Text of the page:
Admit it. The last time you actually drove a manual was when you were at driving school, stalling at every traffic light stop. As sad as it seems, manuals have certainly lost their appeal if compared to automatics. But, thanks to manufacturers like Proton, they actually offer a manual option for every variant of the Proton Iriz!
While the CVT-equipped Proton Iriz continues to receive flak, we have here a manual version of the Iriz 1.3 Executive. This is the highest variant of the 1.3 Iriz, which retails for RM46,210. This particular variant costs almost RM20,000 less than the Iriz 1.6 Premium CVT we tested here. After a weekend with the manual variant, we reckon it could be worth a second look. Here’s why.
Safety. The Proton Iriz is undeniably a safe car. Even the entry-level Proton Iriz comes equipped with dual airbags plus Proton’s Vehicle Dynamic Control (VDC), which encompasses ABS, EBD, Brake Assist, Vehicle Stability Control and Traction Control. Coupled with its strong HPF steel body shell, the Iriz managed to score the maximum of 5 stars in the Asean NCAP crash tests. In fact, in real world crashes, occupants of the Iriz are well protected. Kudos to the safety engineers.
The downside of the HPF steel body is weight. And boy the Proton Iriz is portly. Proton says that the Iriz tips the scales at 1,138 kg, and that’s a lot of weight for a little B-segment hatchback. Typically, a little hatchback weights anything from 1,000 kg to 1,100 kg. With a full tank of petrol plus passengers, the Iriz could weight as much as 1,400 kg. Now, that is a lot of mass for the little 1.3-litre VVT engine to muster. No surprises that the Iriz’s fuel economy is far from the best out there, as we registered just 12.1 km/L.
But, despite its weight, the little Iriz can be quite a hoot to drive. Thanks to the slick shifting five-speed manual, I was able to make the most out of the little engine. The engine, despite having VVT, still lacks low-end torque, which means that the driver will end up shifting more gears than needed. At least the clutch was light, which meant that even in traffic jam crawls, your left leg won’t require a massage later. The manual variant is also considerably quieter than the CVT-equipped version, and the well-spaced pedals meant that heel-and-toe is rewarding in the little Iriz.
Indeed, the little underpowered Iriz can be more fun to drive than the 1.6-litre CVT variant. Even with a heavy foot, the little Iriz won’t be landing you any speeding tickets. Think you’ve hit 100 km/h out of the toll booth? Look properly, you’ve only done 80 km/h. Yup, the little Iriz takes its own sweet time to build-up speed. But, carry enough momentum through corners, and you’ll be surprised that, despite having tall 65-series rubbers, the Iriz handles bendy stuff with ease. Body-roll is well contained, and the Iriz holds its lines very well. The stock Silverstone rubbers, however, will squeal in protest when pushed at its limits.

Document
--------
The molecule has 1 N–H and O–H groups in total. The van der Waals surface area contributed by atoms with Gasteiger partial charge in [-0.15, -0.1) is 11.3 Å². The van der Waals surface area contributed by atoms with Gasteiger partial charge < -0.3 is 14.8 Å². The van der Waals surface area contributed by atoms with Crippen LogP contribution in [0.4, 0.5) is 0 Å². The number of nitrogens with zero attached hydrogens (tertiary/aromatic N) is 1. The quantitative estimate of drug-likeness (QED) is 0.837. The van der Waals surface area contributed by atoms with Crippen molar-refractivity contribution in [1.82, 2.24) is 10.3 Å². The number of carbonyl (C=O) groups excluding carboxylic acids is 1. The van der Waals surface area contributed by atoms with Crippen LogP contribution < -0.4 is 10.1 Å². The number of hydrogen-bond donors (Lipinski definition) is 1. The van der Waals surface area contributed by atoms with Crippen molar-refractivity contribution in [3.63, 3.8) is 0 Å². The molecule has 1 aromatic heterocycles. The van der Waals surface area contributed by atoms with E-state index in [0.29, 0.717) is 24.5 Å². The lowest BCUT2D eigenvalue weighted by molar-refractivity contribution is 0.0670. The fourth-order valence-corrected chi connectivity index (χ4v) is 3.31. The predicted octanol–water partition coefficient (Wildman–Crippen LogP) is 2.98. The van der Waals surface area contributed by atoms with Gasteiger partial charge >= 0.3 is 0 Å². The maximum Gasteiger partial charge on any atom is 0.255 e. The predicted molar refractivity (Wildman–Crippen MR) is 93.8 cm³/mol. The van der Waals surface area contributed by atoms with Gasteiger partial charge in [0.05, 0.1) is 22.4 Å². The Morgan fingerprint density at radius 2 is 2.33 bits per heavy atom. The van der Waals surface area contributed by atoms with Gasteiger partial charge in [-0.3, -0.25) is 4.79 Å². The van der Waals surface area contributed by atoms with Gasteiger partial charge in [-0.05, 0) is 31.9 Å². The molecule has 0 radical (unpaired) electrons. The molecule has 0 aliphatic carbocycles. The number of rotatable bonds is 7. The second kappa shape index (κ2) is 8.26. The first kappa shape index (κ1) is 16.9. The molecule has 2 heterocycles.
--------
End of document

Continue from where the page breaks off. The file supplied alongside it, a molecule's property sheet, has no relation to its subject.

Furthermore, it’s the first time Proton has fitted an Electric Power Steering to its models. Yes, the Juara comes to mind, but let’s forget that awful van, shall we? The unit, according to Proton, comes from ZF. In short, the steering is brilliant. Proton engineers have managed to strike the right balance between road feedback and steering weight in the Iriz. The accuracy of the steering is also commendable, as you will always know where the wheels are pointing in the Iriz.
Being a Proton has its downsides too. Despite Proton’s best efforts, the Iriz is plagued with iffy Proton quality control. On the test car at least, the passenger side door rest bulges out, while the right rear passenger seat belt somehow got lost behind a panel. I would consider these as a minor annoyance, as owners can rectify these during their trips to the service centre. For what it’s worth, the Iriz’s interior is miles ahead of the one found in the Haval we recently reviewed. No, really…
In the Haval, we noted that the air conditioning buttons had good tactile feedback, but the rest of the interior quality did not reflect the price you paid. Ever since the Iriz made its debut two years ago, the biggest annoyance has been the feel of the air conditioning controls. Thankfully, the mushy buttons around the Preve and Suprima’s head unit did not make an appearance here. Apart from that, the Iriz is pretty decent inside, with seats that offer good waist and thigh support. Even sound quality from the stock radio is pretty decent.
In essence, the Proton Iriz, in this particular trim level, offers decent driveability coupled with excellent safety features. It may not be the fastest car round the block, but there’s a special kind of fun from driving a slow car fast. The 1.6 manual is our default choice if we wanted one, but it is a real shame that production has ceased, with very limited stock left. That would certainly be an interesting experience, we believe.
Specifications: Proton Iriz 1.3 Executive Manual
Price: RM46,210 (OTR with insurance)
Engine: 1.3-litre inline-4 Campro VVT
Horsepower: 94 hp @ 5,750 rpm
Torque: 120 Nm @ 4,000 rpm
Transmission: 5 speed manual
Proton Iriz 1.3 Executive Manual Photo Gallery